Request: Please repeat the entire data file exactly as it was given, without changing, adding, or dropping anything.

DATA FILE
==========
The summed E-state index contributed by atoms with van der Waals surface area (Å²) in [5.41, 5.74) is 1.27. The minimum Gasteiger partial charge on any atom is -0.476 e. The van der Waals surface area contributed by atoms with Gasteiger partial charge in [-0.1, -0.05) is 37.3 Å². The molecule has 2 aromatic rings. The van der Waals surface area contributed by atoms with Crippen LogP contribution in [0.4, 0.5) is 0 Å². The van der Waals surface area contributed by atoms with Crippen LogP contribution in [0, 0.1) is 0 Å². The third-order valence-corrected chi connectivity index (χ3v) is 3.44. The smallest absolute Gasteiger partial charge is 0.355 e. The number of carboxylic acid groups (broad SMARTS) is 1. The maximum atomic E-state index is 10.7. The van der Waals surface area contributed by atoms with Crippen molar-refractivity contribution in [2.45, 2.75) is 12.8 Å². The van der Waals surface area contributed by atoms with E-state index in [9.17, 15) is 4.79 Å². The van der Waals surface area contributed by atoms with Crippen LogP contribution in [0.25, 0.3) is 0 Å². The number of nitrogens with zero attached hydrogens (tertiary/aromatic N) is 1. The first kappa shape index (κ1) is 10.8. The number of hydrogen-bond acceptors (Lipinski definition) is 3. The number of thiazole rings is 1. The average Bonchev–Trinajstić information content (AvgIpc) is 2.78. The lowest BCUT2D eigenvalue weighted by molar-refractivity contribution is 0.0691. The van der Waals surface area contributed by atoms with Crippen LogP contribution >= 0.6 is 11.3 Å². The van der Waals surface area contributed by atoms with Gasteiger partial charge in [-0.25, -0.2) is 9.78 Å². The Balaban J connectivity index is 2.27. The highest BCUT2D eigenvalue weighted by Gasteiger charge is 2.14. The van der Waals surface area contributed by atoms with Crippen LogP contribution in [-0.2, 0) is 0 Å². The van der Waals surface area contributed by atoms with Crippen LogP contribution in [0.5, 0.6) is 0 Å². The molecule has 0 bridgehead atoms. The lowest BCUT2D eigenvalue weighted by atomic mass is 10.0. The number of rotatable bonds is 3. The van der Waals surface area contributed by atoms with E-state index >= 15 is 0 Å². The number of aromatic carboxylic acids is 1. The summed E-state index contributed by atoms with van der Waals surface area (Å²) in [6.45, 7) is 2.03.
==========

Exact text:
The summed E-state index contributed by atoms with van der Waals surface area (Å²) in [5.41, 5.74) is 1.27. The minimum Gasteiger partial charge on any atom is -0.476 e. The van der Waals surface area contributed by atoms with Gasteiger partial charge in [-0.1, -0.05) is 37.3 Å². The molecule has 2 aromatic rings. The van der Waals surface area contributed by atoms with Crippen LogP contribution in [0.4, 0.5) is 0 Å². The van der Waals surface area contributed by atoms with Crippen LogP contribution in [0, 0.1) is 0 Å². The third-order valence-corrected chi connectivity index (χ3v) is 3.44. The smallest absolute Gasteiger partial charge is 0.355 e. The number of carboxylic acid groups (broad SMARTS) is 1. The maximum atomic E-state index is 10.7. The van der Waals surface area contributed by atoms with Crippen molar-refractivity contribution in [2.45, 2.75) is 12.8 Å². The van der Waals surface area contributed by atoms with E-state index in [9.17, 15) is 4.79 Å². The van der Waals surface area contributed by atoms with Crippen LogP contribution in [0.25, 0.3) is 0 Å². The number of nitrogens with zero attached hydrogens (tertiary/aromatic N) is 1. The first kappa shape index (κ1) is 10.8. The number of hydrogen-bond acceptors (Lipinski definition) is 3. The number of thiazole rings is 1. The average Bonchev–Trinajstić information content (AvgIpc) is 2.78. The lowest BCUT2D eigenvalue weighted by molar-refractivity contribution is 0.0691. The van der Waals surface area contributed by atoms with Crippen LogP contribution >= 0.6 is 11.3 Å². The van der Waals surface area contributed by atoms with Gasteiger partial charge in [-0.25, -0.2) is 9.78 Å². The Balaban J connectivity index is 2.27. The highest BCUT2D eigenvalue weighted by Gasteiger charge is 2.14. The van der Waals surface area contributed by atoms with Crippen LogP contribution in [-0.2, 0) is 0 Å². The van der Waals surface area contributed by atoms with Crippen LogP contribution in [0.5, 0.6) is 0 Å². The molecule has 0 bridgehead atoms. The lowest BCUT2D eigenvalue weighted by atomic mass is 10.0. The number of rotatable bonds is 3. The van der Waals surface area contributed by atoms with E-state index >= 15 is 0 Å². The number of aromatic carboxylic acids is 1. The summed E-state index contributed by atoms with van der Waals surface area (Å²) in [6.45, 7) is 2.03.